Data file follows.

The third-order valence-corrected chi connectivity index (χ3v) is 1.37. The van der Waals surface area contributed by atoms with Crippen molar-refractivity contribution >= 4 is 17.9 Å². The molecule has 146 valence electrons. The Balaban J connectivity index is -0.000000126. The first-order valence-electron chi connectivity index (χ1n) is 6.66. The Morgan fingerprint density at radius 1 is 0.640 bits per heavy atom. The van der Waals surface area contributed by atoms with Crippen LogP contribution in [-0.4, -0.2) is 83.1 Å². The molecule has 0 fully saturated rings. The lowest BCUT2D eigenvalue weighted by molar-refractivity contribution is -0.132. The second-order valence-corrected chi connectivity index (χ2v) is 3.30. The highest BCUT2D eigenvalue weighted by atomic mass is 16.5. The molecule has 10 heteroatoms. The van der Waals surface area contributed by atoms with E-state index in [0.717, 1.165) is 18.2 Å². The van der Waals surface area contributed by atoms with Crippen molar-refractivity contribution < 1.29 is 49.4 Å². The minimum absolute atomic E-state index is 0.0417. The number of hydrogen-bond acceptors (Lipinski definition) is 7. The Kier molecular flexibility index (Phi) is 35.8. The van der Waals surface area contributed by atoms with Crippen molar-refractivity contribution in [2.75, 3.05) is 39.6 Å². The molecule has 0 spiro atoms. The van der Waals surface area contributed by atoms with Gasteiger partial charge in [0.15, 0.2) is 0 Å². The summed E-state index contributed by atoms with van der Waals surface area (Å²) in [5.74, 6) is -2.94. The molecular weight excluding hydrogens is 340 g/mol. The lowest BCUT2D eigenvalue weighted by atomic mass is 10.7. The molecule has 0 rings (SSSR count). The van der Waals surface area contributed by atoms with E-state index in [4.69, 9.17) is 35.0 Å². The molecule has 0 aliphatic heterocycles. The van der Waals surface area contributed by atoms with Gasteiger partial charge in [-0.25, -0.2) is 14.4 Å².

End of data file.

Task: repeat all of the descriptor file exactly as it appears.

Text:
The third-order valence-corrected chi connectivity index (χ3v) is 1.37. The van der Waals surface area contributed by atoms with Crippen molar-refractivity contribution >= 4 is 17.9 Å². The molecule has 146 valence electrons. The Balaban J connectivity index is -0.000000126. The first-order valence-electron chi connectivity index (χ1n) is 6.66. The Morgan fingerprint density at radius 1 is 0.640 bits per heavy atom. The van der Waals surface area contributed by atoms with Crippen LogP contribution in [-0.4, -0.2) is 83.1 Å². The molecule has 0 fully saturated rings. The lowest BCUT2D eigenvalue weighted by molar-refractivity contribution is -0.132. The second-order valence-corrected chi connectivity index (χ2v) is 3.30. The highest BCUT2D eigenvalue weighted by atomic mass is 16.5. The molecule has 10 heteroatoms. The van der Waals surface area contributed by atoms with E-state index in [0.717, 1.165) is 18.2 Å². The van der Waals surface area contributed by atoms with Crippen molar-refractivity contribution < 1.29 is 49.4 Å². The minimum absolute atomic E-state index is 0.0417. The number of hydrogen-bond acceptors (Lipinski definition) is 7. The Kier molecular flexibility index (Phi) is 35.8. The van der Waals surface area contributed by atoms with Crippen molar-refractivity contribution in [2.75, 3.05) is 39.6 Å². The molecule has 0 spiro atoms. The van der Waals surface area contributed by atoms with Gasteiger partial charge in [0.15, 0.2) is 0 Å². The summed E-state index contributed by atoms with van der Waals surface area (Å²) in [5.74, 6) is -2.94. The molecular weight excluding hydrogens is 340 g/mol. The lowest BCUT2D eigenvalue weighted by atomic mass is 10.7. The molecule has 0 rings (SSSR count). The van der Waals surface area contributed by atoms with E-state index in [4.69, 9.17) is 35.0 Å². The molecule has 0 aliphatic heterocycles. The van der Waals surface area contributed by atoms with Gasteiger partial charge in [-0.25, -0.2) is 14.4 Å².